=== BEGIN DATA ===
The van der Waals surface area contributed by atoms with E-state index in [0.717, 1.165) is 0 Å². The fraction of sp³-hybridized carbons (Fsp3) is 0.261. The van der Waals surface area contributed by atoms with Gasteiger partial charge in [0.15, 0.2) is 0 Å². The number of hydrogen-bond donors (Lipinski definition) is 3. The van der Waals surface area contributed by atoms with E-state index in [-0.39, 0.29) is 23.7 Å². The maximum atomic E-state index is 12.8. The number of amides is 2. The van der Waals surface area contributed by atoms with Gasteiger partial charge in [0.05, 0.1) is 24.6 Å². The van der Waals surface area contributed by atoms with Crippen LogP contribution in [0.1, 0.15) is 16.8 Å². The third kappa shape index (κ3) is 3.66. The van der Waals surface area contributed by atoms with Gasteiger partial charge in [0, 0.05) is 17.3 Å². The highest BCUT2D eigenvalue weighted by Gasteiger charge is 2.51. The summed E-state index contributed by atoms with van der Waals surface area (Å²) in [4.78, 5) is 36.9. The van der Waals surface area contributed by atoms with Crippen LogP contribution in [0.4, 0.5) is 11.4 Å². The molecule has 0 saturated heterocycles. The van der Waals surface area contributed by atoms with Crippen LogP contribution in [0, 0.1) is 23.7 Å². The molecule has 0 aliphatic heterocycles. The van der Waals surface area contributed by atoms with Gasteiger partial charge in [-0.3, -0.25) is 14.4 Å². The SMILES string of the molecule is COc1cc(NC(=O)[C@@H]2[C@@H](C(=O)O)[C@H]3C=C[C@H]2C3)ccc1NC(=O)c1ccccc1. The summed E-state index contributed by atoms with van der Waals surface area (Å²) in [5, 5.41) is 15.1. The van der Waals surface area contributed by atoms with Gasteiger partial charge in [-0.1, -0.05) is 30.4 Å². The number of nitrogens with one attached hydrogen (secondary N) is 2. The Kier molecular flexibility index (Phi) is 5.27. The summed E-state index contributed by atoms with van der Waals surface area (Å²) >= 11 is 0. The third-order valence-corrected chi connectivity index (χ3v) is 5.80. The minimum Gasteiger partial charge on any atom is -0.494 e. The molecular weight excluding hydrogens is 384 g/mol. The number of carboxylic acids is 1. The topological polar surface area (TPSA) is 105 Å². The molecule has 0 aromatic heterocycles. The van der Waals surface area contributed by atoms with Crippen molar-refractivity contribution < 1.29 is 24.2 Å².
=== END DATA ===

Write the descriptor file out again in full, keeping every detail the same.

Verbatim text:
The van der Waals surface area contributed by atoms with E-state index in [0.717, 1.165) is 0 Å². The fraction of sp³-hybridized carbons (Fsp3) is 0.261. The van der Waals surface area contributed by atoms with Gasteiger partial charge in [0.15, 0.2) is 0 Å². The number of hydrogen-bond donors (Lipinski definition) is 3. The van der Waals surface area contributed by atoms with E-state index in [-0.39, 0.29) is 23.7 Å². The maximum atomic E-state index is 12.8. The number of amides is 2. The van der Waals surface area contributed by atoms with Gasteiger partial charge in [0.05, 0.1) is 24.6 Å². The van der Waals surface area contributed by atoms with Crippen LogP contribution in [0.1, 0.15) is 16.8 Å². The third kappa shape index (κ3) is 3.66. The van der Waals surface area contributed by atoms with Gasteiger partial charge in [0, 0.05) is 17.3 Å². The highest BCUT2D eigenvalue weighted by Gasteiger charge is 2.51. The summed E-state index contributed by atoms with van der Waals surface area (Å²) in [4.78, 5) is 36.9. The van der Waals surface area contributed by atoms with Crippen LogP contribution in [0.4, 0.5) is 11.4 Å². The molecule has 0 saturated heterocycles. The van der Waals surface area contributed by atoms with Crippen LogP contribution in [0, 0.1) is 23.7 Å². The molecule has 0 aliphatic heterocycles. The van der Waals surface area contributed by atoms with Gasteiger partial charge in [-0.3, -0.25) is 14.4 Å². The SMILES string of the molecule is COc1cc(NC(=O)[C@@H]2[C@@H](C(=O)O)[C@H]3C=C[C@H]2C3)ccc1NC(=O)c1ccccc1. The summed E-state index contributed by atoms with van der Waals surface area (Å²) in [5, 5.41) is 15.1. The van der Waals surface area contributed by atoms with Gasteiger partial charge in [-0.1, -0.05) is 30.4 Å². The number of nitrogens with one attached hydrogen (secondary N) is 2. The Kier molecular flexibility index (Phi) is 5.27. The summed E-state index contributed by atoms with van der Waals surface area (Å²) >= 11 is 0. The third-order valence-corrected chi connectivity index (χ3v) is 5.80. The minimum Gasteiger partial charge on any atom is -0.494 e. The molecular weight excluding hydrogens is 384 g/mol. The number of carboxylic acids is 1. The topological polar surface area (TPSA) is 105 Å². The molecule has 0 aromatic heterocycles. The van der Waals surface area contributed by atoms with Crippen molar-refractivity contribution < 1.29 is 24.2 Å².